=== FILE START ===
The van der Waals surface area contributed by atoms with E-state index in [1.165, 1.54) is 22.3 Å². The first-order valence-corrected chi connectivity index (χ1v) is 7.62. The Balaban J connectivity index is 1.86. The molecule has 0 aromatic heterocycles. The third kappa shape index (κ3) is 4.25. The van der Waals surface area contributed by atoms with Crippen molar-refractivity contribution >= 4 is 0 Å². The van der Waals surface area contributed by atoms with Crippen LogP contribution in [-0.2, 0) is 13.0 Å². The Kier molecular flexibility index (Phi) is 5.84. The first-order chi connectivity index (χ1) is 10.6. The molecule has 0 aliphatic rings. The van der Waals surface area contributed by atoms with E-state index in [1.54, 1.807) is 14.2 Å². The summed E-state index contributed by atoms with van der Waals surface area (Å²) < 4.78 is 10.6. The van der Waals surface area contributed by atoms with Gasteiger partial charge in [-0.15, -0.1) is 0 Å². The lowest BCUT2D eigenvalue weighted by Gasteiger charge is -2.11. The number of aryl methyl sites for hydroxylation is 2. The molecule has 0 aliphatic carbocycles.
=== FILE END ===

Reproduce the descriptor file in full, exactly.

The van der Waals surface area contributed by atoms with E-state index in [1.165, 1.54) is 22.3 Å². The first-order valence-corrected chi connectivity index (χ1v) is 7.62. The Balaban J connectivity index is 1.86. The molecule has 0 aromatic heterocycles. The third kappa shape index (κ3) is 4.25. The van der Waals surface area contributed by atoms with Crippen molar-refractivity contribution >= 4 is 0 Å². The van der Waals surface area contributed by atoms with Crippen LogP contribution in [-0.2, 0) is 13.0 Å². The Kier molecular flexibility index (Phi) is 5.84. The first-order chi connectivity index (χ1) is 10.6. The molecule has 0 aliphatic rings. The van der Waals surface area contributed by atoms with E-state index in [1.54, 1.807) is 14.2 Å². The summed E-state index contributed by atoms with van der Waals surface area (Å²) < 4.78 is 10.6. The van der Waals surface area contributed by atoms with Gasteiger partial charge in [-0.15, -0.1) is 0 Å². The lowest BCUT2D eigenvalue weighted by Gasteiger charge is -2.11. The number of aryl methyl sites for hydroxylation is 2. The molecule has 0 aliphatic carbocycles.